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I Don’t Care About Google Glass. But Augmented Reality Makes Reality a Read/Write Medium.

Google Glass is in the wild and reviews are beginning to flow in.  They range from blogger Robert Scoble’s claim that “I will never live a day of my life from now on without it (or a competitor)” to some pundits already describing it as a failure.  Truth be told, I don’t care about Google Glass.

Why not?  This used to be what we called a portable computer.

I carried one of these things.  It weighed about 26 pounds.  It’s one reason I needed rotator cuff surgery on my shoulder a few years ago.  Or this.

That’s then-Apple CEO John Sculley proudly holding up a Newton 20 years ago.

If we judged the future of laptops on the basis of this Compaq or the future smartphones and tablets on the basis of the Newton, how stupid would we be looking today?  The original Compaq and the Newton could charitably be called “proofs of concept.”  Less charitably, they were devices that appealed to the (very) early adopter.  (Does it surprise you that I had both of these devices, and even the Compaq’s spiritual predecessor, the Osborne 1. I once got out of jury duty because I had one of these with me in the jury box when it was time to be interviewed.)

This is how I view Google Glass, no pun intended.  Note, I have not tried Google Glass and I’ve only talked to one person who has actually used the glasses.  (He was underwhelmed.)  But I don’t need to.  Google Glass is not the present, it’s the future.  That future, more broadly, is something called “augmented reality.”  Broadly speaking, I think of augmented reality as the blurring of the lines between the physical and the digital.  This is already more prevalent than you think.  If you’re a sports fan, you’re probably already familiar with the first down line superimposed on the football field.  You’re smart enough to know that one isn’t real.  But watch a Fox baseball broadcast.  That advertising signage behind home plate?  The people in the stadium don’t see that one.

Already there are smartphone apps that will display on screen images mixed from the camera and sources on the Internet.  For instance, apps I have will point you to the nearest subway stop or will identify restaurants and other points of interest where you’re looking.  Six years before introducing the Newton, Apple produced a video called the Knowledge Navigator.  It’s a 5:46 tour de force of where technology would head, and still is headed.  If you’ve never watched the video, watch it now.  Go ahead.  I’ll wait.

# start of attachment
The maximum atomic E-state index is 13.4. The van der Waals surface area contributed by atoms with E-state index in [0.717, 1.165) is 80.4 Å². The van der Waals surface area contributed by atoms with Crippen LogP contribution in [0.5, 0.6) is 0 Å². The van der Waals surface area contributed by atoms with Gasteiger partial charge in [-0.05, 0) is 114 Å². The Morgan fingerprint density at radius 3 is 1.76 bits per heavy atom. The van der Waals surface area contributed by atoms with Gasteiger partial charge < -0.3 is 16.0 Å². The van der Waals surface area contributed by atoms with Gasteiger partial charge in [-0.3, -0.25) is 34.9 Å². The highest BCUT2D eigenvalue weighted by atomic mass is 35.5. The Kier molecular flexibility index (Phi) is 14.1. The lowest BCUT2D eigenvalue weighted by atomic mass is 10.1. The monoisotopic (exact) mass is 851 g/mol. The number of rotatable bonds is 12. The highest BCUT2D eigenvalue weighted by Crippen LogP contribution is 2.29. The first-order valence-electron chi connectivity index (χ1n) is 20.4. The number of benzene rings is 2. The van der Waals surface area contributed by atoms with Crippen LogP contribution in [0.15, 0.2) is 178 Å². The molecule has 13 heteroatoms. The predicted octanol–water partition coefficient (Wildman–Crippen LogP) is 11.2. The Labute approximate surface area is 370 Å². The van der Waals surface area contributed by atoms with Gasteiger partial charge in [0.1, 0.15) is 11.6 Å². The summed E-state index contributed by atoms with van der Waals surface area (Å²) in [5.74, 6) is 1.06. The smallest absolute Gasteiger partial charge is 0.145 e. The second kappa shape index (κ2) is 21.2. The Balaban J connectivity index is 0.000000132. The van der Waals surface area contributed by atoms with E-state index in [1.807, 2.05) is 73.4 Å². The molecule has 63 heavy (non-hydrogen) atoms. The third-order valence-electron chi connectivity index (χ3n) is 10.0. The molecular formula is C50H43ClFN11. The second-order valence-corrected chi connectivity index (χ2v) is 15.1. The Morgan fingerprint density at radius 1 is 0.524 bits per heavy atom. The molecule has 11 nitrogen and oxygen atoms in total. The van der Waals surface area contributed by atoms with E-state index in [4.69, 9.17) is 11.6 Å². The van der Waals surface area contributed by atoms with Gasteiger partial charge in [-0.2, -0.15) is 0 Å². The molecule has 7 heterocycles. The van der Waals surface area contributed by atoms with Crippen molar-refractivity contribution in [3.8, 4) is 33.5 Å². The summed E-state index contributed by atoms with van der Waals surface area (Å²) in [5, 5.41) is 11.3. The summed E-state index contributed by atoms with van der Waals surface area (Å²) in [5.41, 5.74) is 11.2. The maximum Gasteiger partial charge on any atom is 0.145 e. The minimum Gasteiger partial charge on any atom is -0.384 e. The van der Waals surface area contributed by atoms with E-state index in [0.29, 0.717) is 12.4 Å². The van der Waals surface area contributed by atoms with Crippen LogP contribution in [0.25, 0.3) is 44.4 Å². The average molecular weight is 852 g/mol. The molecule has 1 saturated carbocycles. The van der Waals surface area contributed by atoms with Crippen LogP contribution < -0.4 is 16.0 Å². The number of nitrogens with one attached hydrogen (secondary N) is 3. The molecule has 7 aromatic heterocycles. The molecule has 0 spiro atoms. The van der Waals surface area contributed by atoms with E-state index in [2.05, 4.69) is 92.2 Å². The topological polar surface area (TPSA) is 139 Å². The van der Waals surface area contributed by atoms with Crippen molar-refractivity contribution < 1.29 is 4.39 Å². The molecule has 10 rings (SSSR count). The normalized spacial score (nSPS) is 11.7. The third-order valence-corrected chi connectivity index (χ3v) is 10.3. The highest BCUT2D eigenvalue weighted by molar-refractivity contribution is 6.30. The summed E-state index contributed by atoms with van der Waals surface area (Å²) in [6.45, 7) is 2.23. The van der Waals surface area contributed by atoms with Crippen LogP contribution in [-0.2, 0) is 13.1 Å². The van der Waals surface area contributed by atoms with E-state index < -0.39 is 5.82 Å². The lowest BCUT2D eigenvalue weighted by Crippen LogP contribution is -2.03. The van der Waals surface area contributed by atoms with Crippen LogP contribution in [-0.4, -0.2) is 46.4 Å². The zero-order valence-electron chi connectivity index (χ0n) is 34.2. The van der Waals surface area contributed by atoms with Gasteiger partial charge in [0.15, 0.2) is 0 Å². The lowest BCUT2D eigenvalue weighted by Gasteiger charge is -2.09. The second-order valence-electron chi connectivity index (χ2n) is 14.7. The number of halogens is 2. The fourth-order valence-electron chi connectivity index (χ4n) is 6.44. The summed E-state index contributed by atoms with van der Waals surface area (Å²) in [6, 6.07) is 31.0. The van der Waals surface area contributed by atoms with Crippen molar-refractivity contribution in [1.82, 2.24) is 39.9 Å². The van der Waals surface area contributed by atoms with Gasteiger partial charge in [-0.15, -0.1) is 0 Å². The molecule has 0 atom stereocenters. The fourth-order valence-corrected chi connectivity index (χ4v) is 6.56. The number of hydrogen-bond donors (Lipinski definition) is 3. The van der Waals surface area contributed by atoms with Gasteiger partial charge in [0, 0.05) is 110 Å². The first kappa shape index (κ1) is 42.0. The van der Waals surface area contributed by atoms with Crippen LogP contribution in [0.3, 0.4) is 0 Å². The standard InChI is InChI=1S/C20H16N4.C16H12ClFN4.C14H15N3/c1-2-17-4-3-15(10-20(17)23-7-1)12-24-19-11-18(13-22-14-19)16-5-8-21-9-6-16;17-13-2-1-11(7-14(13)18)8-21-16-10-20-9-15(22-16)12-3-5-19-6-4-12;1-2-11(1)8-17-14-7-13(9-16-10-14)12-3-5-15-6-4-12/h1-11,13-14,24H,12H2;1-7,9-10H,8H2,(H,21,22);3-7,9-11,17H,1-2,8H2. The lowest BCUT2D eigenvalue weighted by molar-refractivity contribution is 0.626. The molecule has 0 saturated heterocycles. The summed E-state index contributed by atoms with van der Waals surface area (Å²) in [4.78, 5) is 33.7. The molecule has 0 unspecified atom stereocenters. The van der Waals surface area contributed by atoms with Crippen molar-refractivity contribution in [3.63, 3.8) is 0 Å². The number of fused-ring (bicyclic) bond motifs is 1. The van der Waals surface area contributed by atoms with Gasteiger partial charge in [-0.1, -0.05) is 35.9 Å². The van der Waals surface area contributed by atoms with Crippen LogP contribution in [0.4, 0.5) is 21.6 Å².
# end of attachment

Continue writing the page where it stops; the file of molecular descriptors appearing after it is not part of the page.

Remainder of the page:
Now let your imagination run wild.  Imagine that kind of software solution with a video projection system that presented relevant information to you in a heads-up display kind of fashion or on your glasses.  Or, if we’re looking 20 years out, integrated into your retina or optic nerve.  I kid you not.  Think of the use cases.  You don’t remember a person’s name?  That’s a thing of the past.  I now have plug-ins for my email that show me the recent tweets or Facebook posts from the mail’s sender.  I’d love to have that displayed when I’m actually talking to you.  How many times have you been talking about something and gone “what’s the name of that movie?” or “when did Apple introduce that Newton?”  Pilots already use heads-up displays so they can get critical information without taking their eyes away from what’s outside.  Already there are games for your smartphone that insert geo-located objects into your phone display. And looking at your cell phone while walking is such a risky behavior that there are a variety of solutions to help you do that more safely, from the serious to the frivolous.

So let’s not judge Google Glass as a serious product.  I’m not saying I wouldn’t try it.  Maybe even like Scoble, I’d never go another day without wearing this.  Keep in mind, I’m the guy who five years ago used to wear “projector glasses” on airplanes so I could watch my own movies.  Unlike Google Glass, these were big, heavy, wrap around glasses that contained VGA screens.  You’d hook it up to your portable media player and watch movies that way.  The glasses were sufficiently heavy that if you wanted to watch anything longer than a YouTube video, you basically had to tilt your head backwards at an angle so the glasses wouldn’t slide down.  By the end of a movie, I’d be reclined around 45 degrees.  Here we are five years after that watching movies on tablets and, very soon, on flexible portable screens.